R. Henderson, Journal of a Cruise on the U. S. Ship Lexington (1832-1833)

Collection processed and finding aid created by Cheney J. Schopieray, August 2019
Manuscripts Division, William L. Clements Library, University of Michigan

Summary Information

Title: R. Henderson, Journal of a Cruise on the U. S. Ship Lexington
Creator: Henderson, R.
Inclusive dates: 1832-1833
Extent: 35 pages (1 volume)
Abstract:
R. Henderson, a sailor aboard the U. S. sloop of war Lexington was assigned to keep a journal of the sloop's activities during his voyage with the Brazil Squadron for the Falklands Expedition. This journal covers the period from December 13, 1832, to September 24, 1833, and Henderson's frequent (but not daily) entries provide an account of a sailor's life aboard the American warship.
Language: The material is in English
Repository: William L. Clements Library, University of Michigan
909 S. University Ave.
The University of Michigan
Ann Arbor, MI 48109-1190
Phone: 734-764-2347
Web Site: www.clements.umich.edu

Access and Use

Acquisition Information

2017. M-7043.

Access Restrictions

The collection is open for research.

Copyright

Copyright status is unknown

Preferred Citation

R. Henderson, Journal of a Cruise on the U. S. Ship Lexington , David P. Harris Collection, William L. Clements Library, The University of Michigan

Arrangement

The R. Henderson journal is in custom housing, with donor David P. Harris' transcriptions, notations, and essays.

History

"The Lexington was one of five U. S. Navy sloops-of-war built in 1825 or the years immediately following. Laid down in 1825 at the New York Navy Yard in Brooklyn and commissioned the next year, she had a length of 1127 feet, a beam of 33 feet six inches, and a complement of 190. Her armament consisted of 24 24-pounder guns.

She was first stationed off Labrador to protect American fishing vessels, and in 1826 she was sent to Trinidad to return the body of Commodore Oliver Hazard Perry to America. In 1827, she began a three-year cruise to the Mediterranean." (David P. Harris, "R. Henderson, Journal of a Cruise on the U. S. Ship Lexington ...," the sloop-of-war Lexington , accompanying the R. Henderson journal).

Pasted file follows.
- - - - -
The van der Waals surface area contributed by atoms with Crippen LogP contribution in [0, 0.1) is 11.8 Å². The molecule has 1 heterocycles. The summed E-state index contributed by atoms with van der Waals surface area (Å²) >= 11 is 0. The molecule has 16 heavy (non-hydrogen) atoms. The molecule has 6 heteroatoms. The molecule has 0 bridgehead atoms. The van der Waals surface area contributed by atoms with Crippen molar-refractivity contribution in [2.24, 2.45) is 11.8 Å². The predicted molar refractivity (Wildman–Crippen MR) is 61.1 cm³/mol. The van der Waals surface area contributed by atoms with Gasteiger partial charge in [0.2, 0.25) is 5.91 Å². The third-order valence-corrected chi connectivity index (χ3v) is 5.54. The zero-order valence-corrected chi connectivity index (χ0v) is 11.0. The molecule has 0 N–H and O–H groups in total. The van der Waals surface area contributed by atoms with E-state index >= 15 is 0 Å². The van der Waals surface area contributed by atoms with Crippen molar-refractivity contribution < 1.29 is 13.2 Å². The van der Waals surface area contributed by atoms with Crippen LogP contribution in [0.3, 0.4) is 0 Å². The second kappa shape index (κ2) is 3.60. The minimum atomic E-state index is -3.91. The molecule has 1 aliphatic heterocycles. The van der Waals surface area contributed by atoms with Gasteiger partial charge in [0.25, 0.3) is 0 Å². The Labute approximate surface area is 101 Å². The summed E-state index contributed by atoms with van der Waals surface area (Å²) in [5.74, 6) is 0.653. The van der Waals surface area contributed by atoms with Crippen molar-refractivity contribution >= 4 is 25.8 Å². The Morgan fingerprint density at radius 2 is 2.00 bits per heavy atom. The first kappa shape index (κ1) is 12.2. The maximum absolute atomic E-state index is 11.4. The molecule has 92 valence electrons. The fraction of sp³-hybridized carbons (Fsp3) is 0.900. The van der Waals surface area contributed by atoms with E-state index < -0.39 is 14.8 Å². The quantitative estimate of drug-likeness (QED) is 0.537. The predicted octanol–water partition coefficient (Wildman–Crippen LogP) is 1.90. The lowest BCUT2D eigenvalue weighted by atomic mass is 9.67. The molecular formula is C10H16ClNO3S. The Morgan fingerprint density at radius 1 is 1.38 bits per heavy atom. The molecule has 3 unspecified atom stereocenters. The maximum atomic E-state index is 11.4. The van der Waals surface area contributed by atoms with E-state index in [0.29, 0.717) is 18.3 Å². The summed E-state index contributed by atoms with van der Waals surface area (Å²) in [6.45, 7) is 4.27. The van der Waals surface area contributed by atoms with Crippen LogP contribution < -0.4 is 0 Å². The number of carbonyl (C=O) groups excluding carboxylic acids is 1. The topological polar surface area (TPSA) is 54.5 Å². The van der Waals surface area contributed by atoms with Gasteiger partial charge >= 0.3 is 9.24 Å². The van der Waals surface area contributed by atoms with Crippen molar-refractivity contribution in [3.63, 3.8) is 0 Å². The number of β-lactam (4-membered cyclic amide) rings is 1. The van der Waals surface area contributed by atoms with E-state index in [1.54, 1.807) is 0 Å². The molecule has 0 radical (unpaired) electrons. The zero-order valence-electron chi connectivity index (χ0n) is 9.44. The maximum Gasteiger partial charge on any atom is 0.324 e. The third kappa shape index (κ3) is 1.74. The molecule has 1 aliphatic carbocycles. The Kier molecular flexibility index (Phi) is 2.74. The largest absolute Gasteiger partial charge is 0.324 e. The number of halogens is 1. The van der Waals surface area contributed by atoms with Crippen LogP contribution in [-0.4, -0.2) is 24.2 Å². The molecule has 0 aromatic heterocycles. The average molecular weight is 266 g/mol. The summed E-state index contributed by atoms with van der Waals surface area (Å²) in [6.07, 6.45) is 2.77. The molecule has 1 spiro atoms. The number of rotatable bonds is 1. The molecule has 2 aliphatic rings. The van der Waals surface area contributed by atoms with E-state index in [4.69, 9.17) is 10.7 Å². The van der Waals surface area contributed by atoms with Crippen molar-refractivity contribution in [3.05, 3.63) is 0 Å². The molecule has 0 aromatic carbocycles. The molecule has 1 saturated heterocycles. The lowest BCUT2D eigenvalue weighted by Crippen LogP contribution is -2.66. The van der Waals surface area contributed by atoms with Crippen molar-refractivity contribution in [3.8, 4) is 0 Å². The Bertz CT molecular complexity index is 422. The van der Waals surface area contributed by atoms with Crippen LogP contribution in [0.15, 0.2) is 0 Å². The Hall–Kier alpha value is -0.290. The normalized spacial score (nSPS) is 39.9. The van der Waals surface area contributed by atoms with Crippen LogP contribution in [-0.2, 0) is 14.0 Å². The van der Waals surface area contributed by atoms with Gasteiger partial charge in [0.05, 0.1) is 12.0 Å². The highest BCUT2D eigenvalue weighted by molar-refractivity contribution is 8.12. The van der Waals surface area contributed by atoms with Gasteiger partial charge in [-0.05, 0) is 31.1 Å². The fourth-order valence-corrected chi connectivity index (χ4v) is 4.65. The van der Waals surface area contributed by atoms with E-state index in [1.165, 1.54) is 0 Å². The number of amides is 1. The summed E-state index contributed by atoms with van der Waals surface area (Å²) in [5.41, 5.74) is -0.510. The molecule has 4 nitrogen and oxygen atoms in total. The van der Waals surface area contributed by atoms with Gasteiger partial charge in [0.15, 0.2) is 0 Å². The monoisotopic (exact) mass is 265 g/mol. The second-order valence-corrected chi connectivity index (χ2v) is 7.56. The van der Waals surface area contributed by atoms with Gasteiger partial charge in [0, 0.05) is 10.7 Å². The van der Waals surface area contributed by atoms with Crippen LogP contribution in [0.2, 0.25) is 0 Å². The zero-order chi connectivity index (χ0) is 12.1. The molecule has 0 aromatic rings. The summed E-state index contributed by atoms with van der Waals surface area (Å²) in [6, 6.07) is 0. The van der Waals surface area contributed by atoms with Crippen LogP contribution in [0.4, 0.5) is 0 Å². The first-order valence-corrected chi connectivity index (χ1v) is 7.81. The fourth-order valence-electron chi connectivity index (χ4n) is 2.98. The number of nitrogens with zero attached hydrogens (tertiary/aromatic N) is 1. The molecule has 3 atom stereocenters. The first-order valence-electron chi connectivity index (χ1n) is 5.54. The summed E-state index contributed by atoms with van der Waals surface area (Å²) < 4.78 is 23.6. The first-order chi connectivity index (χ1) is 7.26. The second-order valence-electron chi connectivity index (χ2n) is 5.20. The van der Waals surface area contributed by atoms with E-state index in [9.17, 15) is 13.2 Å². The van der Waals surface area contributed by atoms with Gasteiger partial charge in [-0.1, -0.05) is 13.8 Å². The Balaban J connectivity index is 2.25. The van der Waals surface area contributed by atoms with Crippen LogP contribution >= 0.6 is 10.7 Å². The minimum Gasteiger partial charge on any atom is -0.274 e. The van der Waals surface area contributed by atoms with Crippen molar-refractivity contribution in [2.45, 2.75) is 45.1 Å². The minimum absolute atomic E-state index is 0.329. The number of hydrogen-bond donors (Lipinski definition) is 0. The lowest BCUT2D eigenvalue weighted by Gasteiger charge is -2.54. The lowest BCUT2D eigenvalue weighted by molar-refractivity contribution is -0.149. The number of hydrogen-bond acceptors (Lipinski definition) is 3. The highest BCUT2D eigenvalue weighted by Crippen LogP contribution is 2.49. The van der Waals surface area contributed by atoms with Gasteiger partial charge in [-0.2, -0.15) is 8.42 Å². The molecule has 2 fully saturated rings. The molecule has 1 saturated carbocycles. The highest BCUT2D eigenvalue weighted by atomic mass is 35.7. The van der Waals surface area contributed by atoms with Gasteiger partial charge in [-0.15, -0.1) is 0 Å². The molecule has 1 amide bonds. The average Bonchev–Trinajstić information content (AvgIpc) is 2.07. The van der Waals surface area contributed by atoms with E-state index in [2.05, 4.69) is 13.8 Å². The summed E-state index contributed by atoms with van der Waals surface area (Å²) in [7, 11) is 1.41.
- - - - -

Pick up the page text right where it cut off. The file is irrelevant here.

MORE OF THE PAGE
"An American expedition to the Falkland Islands was launched in late 1831, when the U. S. sloop of war Lexington was sent to Puerto Soledad in the Falklands to investigate the capture of some American whalers, leading to the so-called Falklands' Incident. In this way, the Lexington temporarily became part of the Brazil Squadron, which was finally assigned to the Pacific Coast to protect American commerce there (David P. Harris, "R. Henderson, Journal of a Cruise on the U. S. Ship Lexington ...," historical background of the text, accompanying the R. Henderson journal).

The Lexington remained attached to the Brazil Squadron until 1836. "Next, the vessel sailed around Cape Horn to protect American commerce on the Pacific coast, returning to the American east coast in 1840, where she was converted to a supply ship with a new armament of six 32-pounder carronades. In 1843, she was again sent to the Mediterranean, serving there for two years.

The outbreak of the U.S. War with Mexico in 1846 found the Lexington operating along the West Coast of North America, transporting troops and assisting in the transition to U. S. control and the opening months of the 1849 gold rush.

Returning to the American east coast in 1850, the Lexington operated on the eastern seaboard until she joined Commodore Matthew Perry's expedition to Japan (1852-1854), after which she returned to New York where she was decommissioned in early 1855 and sold five years later (David P. Harris, "R. Henderson, Journal of a Cruise on the U. S. Ship Lexington ...," the sloop-of-war Lexington , accompanying the R. Henderson journal).

Collection Scope and Content Note

R. Henderson, a sailor aboard the U. S. sloop of war Lexington was assigned to keep a journal of the sloop's activities during his voyage with the Brazil Squadron for the Falklands Expedition. This journal covers the period from December 13, 1832, to September 24, 1833, and Henderson's frequent (but not daily) entries provide an account of everyday life aboard the American warship.

Henderson's entries are irregular, documenting weather, direction, and shipboard activities on a non-daily basis. Variously he recorded musters of the crew, the cleaning and repairing of the ship, the detention of deserters, and work with the sails. He made notes about the arrivals of American, French, and English ships bearing salt, government officials, money, and troops; the transportation of Danish Governor Peter Carl Frederick von Sholten; the drinking and singing of "liberty men" released briefly from ship duty; and celebrations and salutes for various occasions, including George Washington's birthday, Brazilian independence, Catholic holidays, and others. He also remarked on the arrival and movements of consuls from England, France, Russia, and America.

Subject Terms

Subjects:
  • Falkland Islands--History--19th century.
  • Lexington (Sloop)
  • Logbooks.
  • Sailors--United States--History--19th century.
  • Sailors--United States--Social life and customs.
  • United States. Navy. South Atlantic Squadron.
Genre Terms:
  • Journals (accounts)
  • Logs (records)

Contents List (Request Materials)

Request materials for use in the Clements Library
Container / Location Title
Volume   14, David P. Harris Collection  
R. Henderson, Journal of a Cruise on the U. S. Ship Lexington ,   December 14, 1832-September 24, 1833 [series]

Additional Descriptive Data

Bibliography

This finding aid draws heavily on original research done by the collection's donor, David P. Harris.